What are the risk factors and complications of celiac disease?

What are the risk factors and complications of celiac disease?

What are the risk factors and complications of celiac disease?

Who is at risk for coeliac (celiac) disease?

Coeliac disease is known to run in families. The University of Chicago Medical Centre noted that if a person has someone in their family with the condition (particularly a sibling or parent) then the person has a one in 22 chance of developing the disease.

Those who suffer from another autoimmune disease, as well as a certain genetic disorder, may also be more likely to develop celiac disease. The conditions that are associated with celiac disease include:

  • Rheumatoid arthritis
  • Type 1 diabetes
  • Thyroid disease
  • Sjogren’s syndrome
  • Lactose intolerance
  • Down syndrome
  • Intestinal cancer
  • Autoimmune liver disease
  • Lupus
  • Addison’s disease
  • Intestinal lymphoma
  • Turner syndrome

What are the complications of coeliac disease?

If celiac disease is left untreated, it can result in:

  • Malnutrition – From the damage done to the small intestine, this results in the damaged villi not being able to absorb the nutrients needed for the body to function and grow properly.  This results in malnutrition which can lead to weight loss and anaemia. Malnutrition in children can affect their growth and development.
  • Infertility and miscarriage – Reproductive issues can stem from the malabsorption of nutrients as a woman’s body is not healthy enough to fall pregnant or keep a baby healthy and nurtured naturally until full term. This is due to the lack of iron, zinc, folic acid and selenium, which are all nutrients needed to maintain a healthy pregnancy. Sticking to a gluten-free diet will significantly reduce a woman’s risk of infertility and miscarriage.
  • Loss of bone density and calcium – These issues are also linked to the body not being able to absorb the nutrients needed. The malabsorption of vitamin D and calcium can result in the bones softening, which is also known as rickets or osteomalacia in children. In adults, the resulting loss of the bone density is known as osteoporosis.
  • Cancer – Those who have celiac disease and do not stick to a strict gluten-free diet, may have a higher risk of developing a number of different kinds of cancer due to their body being weakened and intestinal damage. Kinds of cancer in these cases can include small bowel cancer and intestinal lymphoma.
  • Lactose intolerance – Diarrhoea and abdominal pain are commonly experienced due to the small intestine being damaged. These symptoms tend to occur when a person who has celiac disease eats foods that contain lactose, namely dairy products. This is due to the fact that the small intestine is not healthy enough to process lactose. Once the small intestine has healed, the person may be able to have dairy products once again. It is sometimes the case, however, that some people will continue to suffer from lactose intolerance, regardless of their gluten-free diet.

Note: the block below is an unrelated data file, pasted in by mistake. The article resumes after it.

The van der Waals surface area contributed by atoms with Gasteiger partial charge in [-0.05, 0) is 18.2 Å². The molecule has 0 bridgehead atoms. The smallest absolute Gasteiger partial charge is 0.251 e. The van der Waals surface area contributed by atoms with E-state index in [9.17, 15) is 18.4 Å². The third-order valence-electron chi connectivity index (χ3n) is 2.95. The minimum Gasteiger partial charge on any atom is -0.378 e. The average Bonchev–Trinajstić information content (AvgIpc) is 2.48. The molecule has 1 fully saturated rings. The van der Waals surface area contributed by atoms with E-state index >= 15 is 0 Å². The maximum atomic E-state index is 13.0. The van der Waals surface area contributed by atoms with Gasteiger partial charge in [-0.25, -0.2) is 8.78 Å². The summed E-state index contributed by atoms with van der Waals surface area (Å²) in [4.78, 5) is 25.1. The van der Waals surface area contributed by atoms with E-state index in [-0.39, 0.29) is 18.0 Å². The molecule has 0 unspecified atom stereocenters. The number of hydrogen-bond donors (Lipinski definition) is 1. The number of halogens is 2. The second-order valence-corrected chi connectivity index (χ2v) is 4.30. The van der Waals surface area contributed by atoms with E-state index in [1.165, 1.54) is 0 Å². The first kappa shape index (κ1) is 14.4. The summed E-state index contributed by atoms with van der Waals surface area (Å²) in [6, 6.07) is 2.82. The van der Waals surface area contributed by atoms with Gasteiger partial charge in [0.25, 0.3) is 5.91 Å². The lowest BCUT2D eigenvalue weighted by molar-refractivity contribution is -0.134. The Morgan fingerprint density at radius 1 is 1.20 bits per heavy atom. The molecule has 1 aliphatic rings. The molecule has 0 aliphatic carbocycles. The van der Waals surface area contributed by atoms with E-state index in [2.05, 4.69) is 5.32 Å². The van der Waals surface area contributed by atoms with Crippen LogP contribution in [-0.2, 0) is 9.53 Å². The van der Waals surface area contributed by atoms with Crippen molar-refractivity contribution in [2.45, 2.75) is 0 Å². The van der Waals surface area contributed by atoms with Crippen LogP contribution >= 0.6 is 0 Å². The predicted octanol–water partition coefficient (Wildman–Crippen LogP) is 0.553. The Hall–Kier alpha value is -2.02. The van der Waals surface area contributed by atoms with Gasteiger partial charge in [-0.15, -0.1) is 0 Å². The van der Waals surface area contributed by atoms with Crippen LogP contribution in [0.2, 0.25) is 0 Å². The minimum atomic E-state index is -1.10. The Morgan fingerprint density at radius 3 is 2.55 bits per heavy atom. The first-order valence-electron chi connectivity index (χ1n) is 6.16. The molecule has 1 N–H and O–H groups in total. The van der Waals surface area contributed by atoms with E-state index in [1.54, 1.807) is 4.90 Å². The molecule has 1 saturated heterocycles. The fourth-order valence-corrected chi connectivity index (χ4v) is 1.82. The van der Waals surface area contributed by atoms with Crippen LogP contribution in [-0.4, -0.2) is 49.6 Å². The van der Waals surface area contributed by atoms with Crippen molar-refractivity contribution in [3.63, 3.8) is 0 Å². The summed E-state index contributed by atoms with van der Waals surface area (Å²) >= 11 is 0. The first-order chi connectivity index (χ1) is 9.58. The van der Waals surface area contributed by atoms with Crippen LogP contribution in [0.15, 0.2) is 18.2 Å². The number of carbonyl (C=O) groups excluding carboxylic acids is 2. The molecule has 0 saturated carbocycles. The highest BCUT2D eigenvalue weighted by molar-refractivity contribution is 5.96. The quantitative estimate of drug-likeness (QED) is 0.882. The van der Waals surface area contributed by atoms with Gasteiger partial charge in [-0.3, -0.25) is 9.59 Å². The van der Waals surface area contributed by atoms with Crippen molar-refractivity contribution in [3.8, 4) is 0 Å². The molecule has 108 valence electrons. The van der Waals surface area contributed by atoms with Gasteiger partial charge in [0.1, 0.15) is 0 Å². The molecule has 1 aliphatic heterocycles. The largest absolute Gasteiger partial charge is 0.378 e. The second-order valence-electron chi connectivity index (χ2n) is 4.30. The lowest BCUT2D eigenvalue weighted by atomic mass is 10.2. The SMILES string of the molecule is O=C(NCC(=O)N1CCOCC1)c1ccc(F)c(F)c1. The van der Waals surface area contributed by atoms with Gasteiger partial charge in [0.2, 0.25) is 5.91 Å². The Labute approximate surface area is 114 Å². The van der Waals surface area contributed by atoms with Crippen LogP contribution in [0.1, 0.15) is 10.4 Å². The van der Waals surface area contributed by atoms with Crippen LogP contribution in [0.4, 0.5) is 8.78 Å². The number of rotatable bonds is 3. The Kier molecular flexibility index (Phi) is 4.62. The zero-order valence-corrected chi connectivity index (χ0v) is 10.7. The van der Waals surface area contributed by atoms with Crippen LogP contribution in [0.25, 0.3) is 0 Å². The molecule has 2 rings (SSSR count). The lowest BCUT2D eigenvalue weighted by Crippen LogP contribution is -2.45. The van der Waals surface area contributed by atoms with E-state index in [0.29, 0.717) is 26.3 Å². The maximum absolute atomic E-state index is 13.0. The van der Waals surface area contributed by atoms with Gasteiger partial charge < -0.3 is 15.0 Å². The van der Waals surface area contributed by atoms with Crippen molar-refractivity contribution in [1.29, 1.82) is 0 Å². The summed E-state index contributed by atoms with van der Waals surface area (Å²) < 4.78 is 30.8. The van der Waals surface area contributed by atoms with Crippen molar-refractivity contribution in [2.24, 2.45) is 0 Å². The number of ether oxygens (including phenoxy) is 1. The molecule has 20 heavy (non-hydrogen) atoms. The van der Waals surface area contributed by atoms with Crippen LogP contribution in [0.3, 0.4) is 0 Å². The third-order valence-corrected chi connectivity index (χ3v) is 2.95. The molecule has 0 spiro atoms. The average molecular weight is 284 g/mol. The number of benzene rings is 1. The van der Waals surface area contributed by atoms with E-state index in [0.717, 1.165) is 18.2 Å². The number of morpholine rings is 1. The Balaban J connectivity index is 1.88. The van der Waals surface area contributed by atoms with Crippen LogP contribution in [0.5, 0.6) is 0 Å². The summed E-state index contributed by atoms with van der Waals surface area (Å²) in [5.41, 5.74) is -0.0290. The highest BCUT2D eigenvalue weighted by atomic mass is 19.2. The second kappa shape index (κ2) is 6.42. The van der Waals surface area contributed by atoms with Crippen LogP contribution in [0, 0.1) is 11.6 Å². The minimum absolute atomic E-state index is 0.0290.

• Neurological issues – In some cases of coeliac disease, the patient may develop a neurological issue such as seizures or peripheral neuropathy, this is a nerve condition that affects the hands and feet.

Children who have celiac disease may also suffer from a failure to thrive physically, weight loss, teeth defects, arthritis, epilepsy, anaemia and delayed puberty.

Nonresponsive celiac disease (NRCD)

About 20 to 30% of those with coeliac disease are not able to reduce their symptoms by following a gluten-free diet. This is a condition referred to as nonresponsive coeliac disease (NRCD). Basically, this means that some people with this type of coeliac disease do not respond well to a gluten-free diet.

NRCD can be a serious condition and should not be taken lightly. The most common cause of this condition is when patients fail to follow a diet that is completely gluten-free due to their lack of knowledge or their lack of commitment to the diet. The first step in treating this condition is to see a dietician and have an accurate diet plan drawn up.

People who suffer from NRCD may also suffer from additional conditions such as bacterial overgrowth in the small intestine, poor pancreatic function, IBS (irritable bowel syndrome), microscopic colitis or other intolerances to lactose or fructose, or these patients may suffer from refractory celiac disease. Refractory celiac disease is a condition where the small intestine does not heal, despite following a strict gluten-free diet, we explain this more below.

Refractory celiac disease

In some very rare cases, the damage done to the small intestine will not heal and this may lead to a substantial amount of malabsorption of nutrients, despite sticking to a gluten-free eating plan.

Those who continue to experience the symptoms and signs of celiac disease after a period of six to 12 months may be advised to undergo additional testing. Their doctor could suggest that they follow a treatment plan that includes the administration of steroids to reduce the inflammation of the intestine or medication to suppress the immune system response.

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